The portrayal of the inquisitor actually made me laugh out loud. All we see is: a black shroud, with no face at all because it's hidden in the shadows, and virtually zero dialogue. Here the author had an opportunity to delve into the mind of a bona fide bad guy, and a chance to explore what twist of mind or belief makes a person persecute others. But instead we get Voldemort, without Rowling's ability to draw a compelling evil character....more info
  • Loved the people but not the protagonist
    Geraldine Brooks's encyclopedic knowledge of the recondite art of preserving and restoring extremely old manuscripts is the theme that links this imaginative tale of disparate times, people and places. And it works wonderfully. (It works a treat, as they'd say in Australia) It's really all we need, and one rather wishes that Brooks had dispensed with her painful, mother-obsessed narrator Hanna and just gotten on with the gripping stories of Lola, Franz Hirschfeldt, Giovanni, David Ben Shoushan and the rest of them. But this is a minor quibble. Brooks has a fine grasp of time and place, and her prose delights. And perhaps I'm being too hard on poor Hanna. She's a narrative device, after all. But she's clunky, and she gets in the way. That having been said, by no means let it put you off. And, hey! Maybe you'll like Hanna. If you don't, skip those bits, and savor the rest. ...more info
  • Jewish history through the story of an ancient prayer book
    This 2008 novel is a natural best seller. The author is a fine writer and has won a Pulitzer prize for her recent novel "March" which is set in America during the Civil War. I've read all four of her other books and love her early ones the best, which are more journalistic.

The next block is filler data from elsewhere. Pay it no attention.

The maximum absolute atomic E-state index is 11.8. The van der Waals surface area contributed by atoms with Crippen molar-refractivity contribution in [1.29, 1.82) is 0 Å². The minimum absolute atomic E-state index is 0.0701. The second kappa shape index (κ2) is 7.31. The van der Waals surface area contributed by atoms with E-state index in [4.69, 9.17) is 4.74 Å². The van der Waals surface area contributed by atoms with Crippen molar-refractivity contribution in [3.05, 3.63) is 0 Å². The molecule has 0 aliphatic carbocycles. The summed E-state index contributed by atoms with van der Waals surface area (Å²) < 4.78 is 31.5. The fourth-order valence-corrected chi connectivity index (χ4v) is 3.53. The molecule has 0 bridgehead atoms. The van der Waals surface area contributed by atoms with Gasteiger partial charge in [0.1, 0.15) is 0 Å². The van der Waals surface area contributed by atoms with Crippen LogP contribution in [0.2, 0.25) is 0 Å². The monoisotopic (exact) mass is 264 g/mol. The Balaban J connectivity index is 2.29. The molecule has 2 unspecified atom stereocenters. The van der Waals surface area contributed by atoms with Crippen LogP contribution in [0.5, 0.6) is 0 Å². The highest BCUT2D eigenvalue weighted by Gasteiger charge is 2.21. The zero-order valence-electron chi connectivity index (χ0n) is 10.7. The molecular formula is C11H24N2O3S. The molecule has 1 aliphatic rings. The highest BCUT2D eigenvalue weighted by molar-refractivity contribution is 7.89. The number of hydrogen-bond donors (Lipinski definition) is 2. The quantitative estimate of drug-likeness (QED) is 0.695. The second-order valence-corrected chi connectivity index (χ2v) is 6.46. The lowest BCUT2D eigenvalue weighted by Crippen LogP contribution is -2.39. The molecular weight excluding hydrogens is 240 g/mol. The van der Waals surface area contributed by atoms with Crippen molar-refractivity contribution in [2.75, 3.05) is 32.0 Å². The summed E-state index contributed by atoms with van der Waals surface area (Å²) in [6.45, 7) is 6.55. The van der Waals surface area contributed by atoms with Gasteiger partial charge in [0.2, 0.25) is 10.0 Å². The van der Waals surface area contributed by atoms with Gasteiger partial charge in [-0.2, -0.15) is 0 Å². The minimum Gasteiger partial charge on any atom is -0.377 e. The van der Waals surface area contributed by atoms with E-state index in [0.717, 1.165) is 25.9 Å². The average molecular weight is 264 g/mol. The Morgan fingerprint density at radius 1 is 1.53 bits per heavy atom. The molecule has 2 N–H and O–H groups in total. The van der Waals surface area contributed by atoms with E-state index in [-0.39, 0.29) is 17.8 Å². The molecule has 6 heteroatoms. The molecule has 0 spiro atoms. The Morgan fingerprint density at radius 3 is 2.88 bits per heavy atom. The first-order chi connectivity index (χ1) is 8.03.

People of the Book is based on a true story of a real book known as the Sarajevo Haggadah. This Hebrew prayer book was discovered in Sarajevo and probably was created in the 15th century. The author did amazingly scrupulous research, learning the tools of the trade of book restoration as well as the history of the Jews through the centuries. Through the first person narrative of an Australian book restorer, Hanna Heath, we get to learn about the city of Sarajevo and its recent violent history as well as the fascinating story of the book through the ages. These stories, of course, are fictional. Each one is complete in itself as the book passes from hand to hand through the centuries. I learned more than I ever thought was possible for me to know about the art of book restoring. And, there is also the story of Hanna Heath herself, as she comes to terms with her own personal history.

    The book is a fast read. The author is a craftsperson of incredible skill. I loved it but must say that I could never call it a work of art, but rather, a work of journalistic skill. However, I will continue to be a Geraldine Brooks fan and look forward to her next book.
    ...more info
  • People of the Book